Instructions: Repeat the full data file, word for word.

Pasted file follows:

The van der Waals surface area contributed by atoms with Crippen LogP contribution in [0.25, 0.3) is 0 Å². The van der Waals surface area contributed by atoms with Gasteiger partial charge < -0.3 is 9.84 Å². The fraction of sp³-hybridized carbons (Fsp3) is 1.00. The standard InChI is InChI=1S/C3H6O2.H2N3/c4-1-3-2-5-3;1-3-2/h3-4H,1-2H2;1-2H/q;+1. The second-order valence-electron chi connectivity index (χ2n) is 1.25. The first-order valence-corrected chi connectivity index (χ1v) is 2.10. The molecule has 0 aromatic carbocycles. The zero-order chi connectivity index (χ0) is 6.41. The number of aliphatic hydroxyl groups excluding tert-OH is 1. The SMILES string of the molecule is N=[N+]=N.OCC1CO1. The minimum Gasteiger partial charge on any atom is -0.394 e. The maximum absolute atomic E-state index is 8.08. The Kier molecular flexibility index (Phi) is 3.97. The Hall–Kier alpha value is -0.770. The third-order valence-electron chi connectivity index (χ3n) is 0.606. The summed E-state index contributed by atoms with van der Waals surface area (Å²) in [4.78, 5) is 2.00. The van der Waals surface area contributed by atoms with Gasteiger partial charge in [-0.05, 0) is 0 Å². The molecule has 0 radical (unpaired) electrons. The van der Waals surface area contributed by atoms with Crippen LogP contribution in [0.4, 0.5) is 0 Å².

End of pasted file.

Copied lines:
The van der Waals surface area contributed by atoms with Crippen LogP contribution in [0.25, 0.3) is 0 Å². The van der Waals surface area contributed by atoms with Gasteiger partial charge < -0.3 is 9.84 Å². The fraction of sp³-hybridized carbons (Fsp3) is 1.00. The standard InChI is InChI=1S/C3H6O2.H2N3/c4-1-3-2-5-3;1-3-2/h3-4H,1-2H2;1-2H/q;+1. The second-order valence-electron chi connectivity index (χ2n) is 1.25. The first-order valence-corrected chi connectivity index (χ1v) is 2.10. The molecule has 0 aromatic carbocycles. The zero-order chi connectivity index (χ0) is 6.41. The number of aliphatic hydroxyl groups excluding tert-OH is 1. The SMILES string of the molecule is N=[N+]=N.OCC1CO1. The minimum Gasteiger partial charge on any atom is -0.394 e. The maximum absolute atomic E-state index is 8.08. The Kier molecular flexibility index (Phi) is 3.97. The Hall–Kier alpha value is -0.770. The third-order valence-electron chi connectivity index (χ3n) is 0.606. The summed E-state index contributed by atoms with van der Waals surface area (Å²) in [4.78, 5) is 2.00. The van der Waals surface area contributed by atoms with Gasteiger partial charge in [-0.05, 0) is 0 Å². The molecule has 0 radical (unpaired) electrons. The van der Waals surface area contributed by atoms with Crippen LogP contribution in [0.4, 0.5) is 0 Å².